Mix it Up! The Bad Wörishofen Turnaround

After twenty-seven hard fought games in Europe, I’m more than ready for my two week break in Italy and Austria before clocks start in Budapest for the First Saturday Tournament on April 1st. While I’m presently enjoying some time in Milan, what have I been up to since the conclusion of the Liberec Open?

IMG_0561.JPG
A glimpse into the tournament hall before the start of round 1!
Last week I completed the Bad Wörishofen Open in Germany, notching a 5/9 score in a reasonably competitve field. This was a tough tournament for me – I actually played the first two rounds feeling under the weather, and by the end of the tournament I was exhausted from the collective stress three back-to-back-to-back nine round tournaments gives you.

While my posts have been a lot more analytical as of late, I wanted to spend today’s post talking about pregame routines, and how sometimes making the smallest changes mid-tournament can make a difference in your play.

To some extent, many chessplayers do something before a game to prepare ourselves mentally for the battle ahead – listen to music, go on a walk, take a nap. Or maybe it’s what you bring to the table – like a favorite chocolate bar or energy drink! This helps us get into the mindset of playing good chess. But what happens when you are having a bad tournament? Do you change your pregame habits, or do you take the risk of entering a cycle of inescapable tournament doom?

Sometimes a little change is nice. Last August, I brought up how changing out my flavor Gatorade from blue to “Darth Vader juice” (red) motivated me to play better in the Washington International – I won both games that day, with Black! A little silly, but in believing that a change in my approach to the game would make a difference in my over-the-board play, I came back re-energized half way through the tournament.

IMG_0592.JPG
A board set up outside near the tournament hall… notice anything funny?
Admittedly, in the United States with the two rounds a day format, it can be difficult to find time to change your pregame habits, but in Europe the narrative changes a bit.

Thus was the case with the Bad Wörishofen Open. With one afternoon round each day, there was a lot of time between each round to prepare.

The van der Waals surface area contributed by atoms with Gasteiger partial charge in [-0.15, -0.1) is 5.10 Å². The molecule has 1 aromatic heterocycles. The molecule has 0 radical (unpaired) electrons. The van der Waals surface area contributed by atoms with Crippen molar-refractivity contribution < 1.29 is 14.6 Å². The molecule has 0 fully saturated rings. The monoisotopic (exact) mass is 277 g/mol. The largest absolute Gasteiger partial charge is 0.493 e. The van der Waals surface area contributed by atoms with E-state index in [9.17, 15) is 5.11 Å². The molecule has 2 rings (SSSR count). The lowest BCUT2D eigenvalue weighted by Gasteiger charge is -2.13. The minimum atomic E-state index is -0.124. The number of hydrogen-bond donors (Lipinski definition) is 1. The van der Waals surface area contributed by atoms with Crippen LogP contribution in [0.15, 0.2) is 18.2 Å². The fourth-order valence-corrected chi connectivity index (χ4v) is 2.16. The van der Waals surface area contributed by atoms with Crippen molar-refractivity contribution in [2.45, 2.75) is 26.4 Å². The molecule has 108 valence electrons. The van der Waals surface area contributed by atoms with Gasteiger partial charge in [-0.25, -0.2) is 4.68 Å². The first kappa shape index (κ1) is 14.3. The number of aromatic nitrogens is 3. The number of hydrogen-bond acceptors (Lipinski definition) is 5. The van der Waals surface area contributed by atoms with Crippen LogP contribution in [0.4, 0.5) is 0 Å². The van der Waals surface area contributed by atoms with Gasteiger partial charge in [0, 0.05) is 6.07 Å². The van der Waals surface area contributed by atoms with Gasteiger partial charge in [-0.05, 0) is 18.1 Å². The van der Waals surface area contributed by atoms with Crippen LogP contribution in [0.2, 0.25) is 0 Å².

Despite a 1.5/2 start, my momentum had hit the fan after a loss to an International Master in the third round. I drew the next two games where I had held the advantage for much of each game, and then out of a combination of exhaustion and frustration, I played out of character in the sixth round, losing to drop to 2.5/6 with only three rounds to go, and tumbling 1.5 points behind the leader in my rating group.

IMG_0567.JPG
Outside of the small shopping area, Bad Wörishofen didn’t exactly offer much in terms of off-board entertainment…
This was a critical moment of the tournament for me. I had Black going into the seventh round, and another loss would see me having to struggle for a 50% score – not to mention, I was still tired and had been failing to convert good positions for most of the tournament. Something had to change.

IMG_0626
Yours truly, trying to get unlost in Milan!
At this point in the tournament, my coach made a bold recommendation: stop all opening preparation. This would spare me some energy going into each of the last three rounds, but more importantly, would force me to play principled moves should I get into any sort of unfamiliar opening territory. So great – energy saved? Check.

So that left the question, what to do in the meantime? Bad Wörishofen is a small town known for its thermal baths, but due to the awkward timing of the rounds as well as the limited (and busy) options for lunch, I was unable to visit prior to the rounds. Other than a walk through the German countryside, there wasn’t exactly much to do.